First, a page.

Record vacancies and payrolls fuel UK rate rise speculation; rising grocery prices squeeze households – business live

Stock markets started the week on the wrong foot. From paralyzed supply chains to an energy crisis that threatens to cripple Europe and Asia to growing credit risks in the Chinese property sector, there are several threats on the radar forcing traders to play defense.

It’s a perfect storm. Supply chains seem overwhelmed, with disruptions spilling over from ports to the mainland lately amid lorry driver shortages, squeezing corporate profit margins as transportation and energy costs soar simultaneously. This burden could be passed onto consumers, taking a bite out of real incomes.

The fear is that global growth slows down as companies can’t cover demand but inflation remains hot thanks to cost pressures – a toxic combination that central banks are powerless against. And with the fallout from Evergrande spreading across the Chinese property market as more developers miss debt payments, there is a dimension of credit risk as well.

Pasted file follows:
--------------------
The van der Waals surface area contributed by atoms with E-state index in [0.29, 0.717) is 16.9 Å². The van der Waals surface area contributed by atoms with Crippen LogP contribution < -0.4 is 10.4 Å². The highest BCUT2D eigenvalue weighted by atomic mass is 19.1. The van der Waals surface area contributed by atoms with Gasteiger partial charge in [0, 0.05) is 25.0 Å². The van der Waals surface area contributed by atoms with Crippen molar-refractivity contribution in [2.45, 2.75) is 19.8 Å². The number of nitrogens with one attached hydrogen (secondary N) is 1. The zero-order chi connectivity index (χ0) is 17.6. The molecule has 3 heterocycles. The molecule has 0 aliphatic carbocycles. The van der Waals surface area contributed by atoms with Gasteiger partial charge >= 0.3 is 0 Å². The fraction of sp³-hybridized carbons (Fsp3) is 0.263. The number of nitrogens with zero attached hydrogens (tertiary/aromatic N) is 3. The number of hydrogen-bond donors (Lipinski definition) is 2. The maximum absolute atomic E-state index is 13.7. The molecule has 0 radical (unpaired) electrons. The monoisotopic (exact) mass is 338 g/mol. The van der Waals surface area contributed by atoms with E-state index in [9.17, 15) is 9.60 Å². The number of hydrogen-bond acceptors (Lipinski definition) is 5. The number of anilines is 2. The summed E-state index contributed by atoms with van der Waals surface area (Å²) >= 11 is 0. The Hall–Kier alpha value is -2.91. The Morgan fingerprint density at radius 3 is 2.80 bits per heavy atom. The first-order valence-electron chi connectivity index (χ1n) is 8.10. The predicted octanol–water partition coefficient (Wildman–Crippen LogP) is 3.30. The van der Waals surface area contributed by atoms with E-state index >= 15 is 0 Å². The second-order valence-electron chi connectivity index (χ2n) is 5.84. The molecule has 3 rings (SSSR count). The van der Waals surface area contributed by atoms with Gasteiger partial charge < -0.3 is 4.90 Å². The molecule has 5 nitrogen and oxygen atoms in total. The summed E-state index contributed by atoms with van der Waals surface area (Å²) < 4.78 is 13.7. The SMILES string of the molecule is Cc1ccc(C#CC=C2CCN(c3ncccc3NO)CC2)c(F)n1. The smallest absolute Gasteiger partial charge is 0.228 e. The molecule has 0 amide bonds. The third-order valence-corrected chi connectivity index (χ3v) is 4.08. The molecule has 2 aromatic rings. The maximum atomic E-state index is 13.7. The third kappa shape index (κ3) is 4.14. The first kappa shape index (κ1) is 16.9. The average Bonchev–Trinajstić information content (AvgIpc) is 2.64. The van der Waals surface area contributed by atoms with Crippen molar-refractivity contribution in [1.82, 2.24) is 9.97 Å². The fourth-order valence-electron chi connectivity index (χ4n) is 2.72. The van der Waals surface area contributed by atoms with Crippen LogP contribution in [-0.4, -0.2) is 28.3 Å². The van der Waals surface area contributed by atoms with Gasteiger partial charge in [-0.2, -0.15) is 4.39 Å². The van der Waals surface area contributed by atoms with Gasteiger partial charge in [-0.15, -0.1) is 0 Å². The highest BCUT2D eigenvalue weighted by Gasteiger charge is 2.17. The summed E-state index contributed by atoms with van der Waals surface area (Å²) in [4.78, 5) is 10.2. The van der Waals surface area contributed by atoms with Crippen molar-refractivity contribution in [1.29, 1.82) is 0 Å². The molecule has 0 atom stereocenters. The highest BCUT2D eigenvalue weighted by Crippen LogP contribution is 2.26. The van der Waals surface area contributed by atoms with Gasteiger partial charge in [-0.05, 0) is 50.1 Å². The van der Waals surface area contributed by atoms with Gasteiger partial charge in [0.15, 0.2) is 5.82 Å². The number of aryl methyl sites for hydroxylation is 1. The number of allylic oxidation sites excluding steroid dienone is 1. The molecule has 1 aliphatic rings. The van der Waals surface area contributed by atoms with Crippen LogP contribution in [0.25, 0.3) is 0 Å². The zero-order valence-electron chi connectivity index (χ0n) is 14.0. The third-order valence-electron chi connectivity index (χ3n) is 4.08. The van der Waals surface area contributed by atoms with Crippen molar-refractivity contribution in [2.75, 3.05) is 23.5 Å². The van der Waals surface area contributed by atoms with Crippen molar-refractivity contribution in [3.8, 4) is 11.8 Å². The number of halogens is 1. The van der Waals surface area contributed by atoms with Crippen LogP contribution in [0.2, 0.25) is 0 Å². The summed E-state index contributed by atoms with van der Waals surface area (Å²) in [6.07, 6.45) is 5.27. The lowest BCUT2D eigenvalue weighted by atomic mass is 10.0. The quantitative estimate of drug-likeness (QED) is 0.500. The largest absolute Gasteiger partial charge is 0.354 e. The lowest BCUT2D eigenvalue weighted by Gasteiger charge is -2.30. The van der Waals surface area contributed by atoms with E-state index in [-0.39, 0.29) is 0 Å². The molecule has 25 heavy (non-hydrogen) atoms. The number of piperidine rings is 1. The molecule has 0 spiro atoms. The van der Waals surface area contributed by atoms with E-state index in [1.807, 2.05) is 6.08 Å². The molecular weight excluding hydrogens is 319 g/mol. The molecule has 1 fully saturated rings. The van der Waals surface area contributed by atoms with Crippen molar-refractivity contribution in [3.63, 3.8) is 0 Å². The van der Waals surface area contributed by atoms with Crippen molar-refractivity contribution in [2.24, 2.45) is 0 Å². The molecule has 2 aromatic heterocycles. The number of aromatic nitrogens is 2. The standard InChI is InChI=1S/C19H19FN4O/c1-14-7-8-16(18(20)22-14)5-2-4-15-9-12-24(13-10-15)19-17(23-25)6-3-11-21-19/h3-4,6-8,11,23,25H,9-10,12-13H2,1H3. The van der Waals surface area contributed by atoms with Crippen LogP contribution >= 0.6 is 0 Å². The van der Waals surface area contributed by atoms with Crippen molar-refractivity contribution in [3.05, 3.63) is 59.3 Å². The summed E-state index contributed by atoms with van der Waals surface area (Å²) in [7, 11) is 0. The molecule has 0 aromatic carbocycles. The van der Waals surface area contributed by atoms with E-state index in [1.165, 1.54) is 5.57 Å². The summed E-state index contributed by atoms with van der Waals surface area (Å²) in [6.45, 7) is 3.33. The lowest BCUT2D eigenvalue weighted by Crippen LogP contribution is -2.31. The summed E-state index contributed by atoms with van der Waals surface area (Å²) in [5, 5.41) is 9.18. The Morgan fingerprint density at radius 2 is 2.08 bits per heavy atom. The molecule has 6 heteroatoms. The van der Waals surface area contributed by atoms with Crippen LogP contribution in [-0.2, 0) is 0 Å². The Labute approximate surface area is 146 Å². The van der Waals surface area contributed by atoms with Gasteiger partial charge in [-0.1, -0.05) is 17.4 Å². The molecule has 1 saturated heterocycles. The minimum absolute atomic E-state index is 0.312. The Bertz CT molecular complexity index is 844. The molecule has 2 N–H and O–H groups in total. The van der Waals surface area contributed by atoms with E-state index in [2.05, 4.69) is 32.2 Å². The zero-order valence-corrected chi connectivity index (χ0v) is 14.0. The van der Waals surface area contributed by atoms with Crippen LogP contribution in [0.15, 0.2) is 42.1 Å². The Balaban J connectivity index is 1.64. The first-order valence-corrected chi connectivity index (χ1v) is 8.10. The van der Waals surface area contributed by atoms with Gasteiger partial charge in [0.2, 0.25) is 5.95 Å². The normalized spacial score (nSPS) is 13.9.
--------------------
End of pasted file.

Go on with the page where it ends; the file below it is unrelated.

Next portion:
That said, this isn’t a catastrophe either. Growth is unlikely to slow enough to turn this into another recession and investors remain fairly confident that any credit events in China will remain isolated. Hence, there is light at the end of the stagflation tunnel, although it’s too early to call for the bottom ahead of an earnings season that will likely echo worries around growth and inflation.


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